Jobs

Online jobs that can make you money

The pandemic has affected all industries worldwide, but not equally. While some industries have suffered a period of crisis, others have flourished – like that related to IT and online jobs.

It’s not surprising that many people have jumped on the bandwagon, taking advantage of the money-making online opportunities. Whether you want to earn a little extra or ditch your traditional job altogether, there are plenty of options to choose from.

A little extra

You might have a full- or part-time job you don’t want to quit. You might be a stay-at-home mum. You might be housebound for whatever reason. You might have some quiet and boring spells during your week. You might be a student. The bottom line is to find a way to make some extra cash online, without too much commitment. Do any of these examples resonate with you? If so, here are some ideas:

  • Online surveys

This is probably the simplest way to make money online. It is very popular especially among students, because it can be easily done in your spare time. It simply requires you to fill out some forms about services and products.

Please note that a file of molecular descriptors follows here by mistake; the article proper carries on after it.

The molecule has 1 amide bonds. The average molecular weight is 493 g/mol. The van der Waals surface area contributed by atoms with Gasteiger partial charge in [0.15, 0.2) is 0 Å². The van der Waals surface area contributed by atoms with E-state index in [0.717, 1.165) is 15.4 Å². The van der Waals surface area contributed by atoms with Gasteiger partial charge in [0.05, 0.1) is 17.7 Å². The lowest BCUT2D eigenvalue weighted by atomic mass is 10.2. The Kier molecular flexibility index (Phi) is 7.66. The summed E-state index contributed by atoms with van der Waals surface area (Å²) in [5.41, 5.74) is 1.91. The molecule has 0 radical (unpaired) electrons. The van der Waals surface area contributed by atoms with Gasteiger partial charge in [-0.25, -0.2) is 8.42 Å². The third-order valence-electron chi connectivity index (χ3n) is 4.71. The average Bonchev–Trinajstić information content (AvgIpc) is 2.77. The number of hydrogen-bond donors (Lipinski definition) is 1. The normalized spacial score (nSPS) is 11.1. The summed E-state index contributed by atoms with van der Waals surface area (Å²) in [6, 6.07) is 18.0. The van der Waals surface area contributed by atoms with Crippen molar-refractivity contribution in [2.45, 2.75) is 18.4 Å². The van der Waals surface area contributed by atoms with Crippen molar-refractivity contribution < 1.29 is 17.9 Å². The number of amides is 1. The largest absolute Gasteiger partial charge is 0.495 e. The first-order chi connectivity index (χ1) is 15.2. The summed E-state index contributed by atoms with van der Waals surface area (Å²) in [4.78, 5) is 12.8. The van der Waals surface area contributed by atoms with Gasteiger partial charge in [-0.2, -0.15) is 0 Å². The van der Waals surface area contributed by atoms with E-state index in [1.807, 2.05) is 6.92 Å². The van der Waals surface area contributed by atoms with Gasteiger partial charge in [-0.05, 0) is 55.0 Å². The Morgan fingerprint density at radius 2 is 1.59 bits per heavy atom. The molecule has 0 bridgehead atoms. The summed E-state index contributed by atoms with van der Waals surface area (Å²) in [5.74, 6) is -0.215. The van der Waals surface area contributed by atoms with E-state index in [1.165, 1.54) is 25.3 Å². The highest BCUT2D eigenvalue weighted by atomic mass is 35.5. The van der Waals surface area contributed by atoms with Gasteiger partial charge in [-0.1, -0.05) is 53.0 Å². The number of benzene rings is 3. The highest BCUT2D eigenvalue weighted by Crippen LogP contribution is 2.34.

Worldwide members are welcome, as researcher companies are always looking for feedback. Some companies pay as much as $5 for some surveys – that’s pretty impressive.

  • Domain names trading

You probably know what a domain name is – it’s a website address, usually ending in .com and .net. Some are also country-specific, like .co.uk or .it.

They can be easily bought for as little as $0.99 but can be sold for a lot more. Pro-tip: find domain names that have some commercial value to make a profit.

  • Blogging

If you have a way with words, give blogging a go. Write engaging posts on a range of topics or choose your niche to build some social media presence. To make money, promote companies, services and products through your blog posts.

  • Freelancing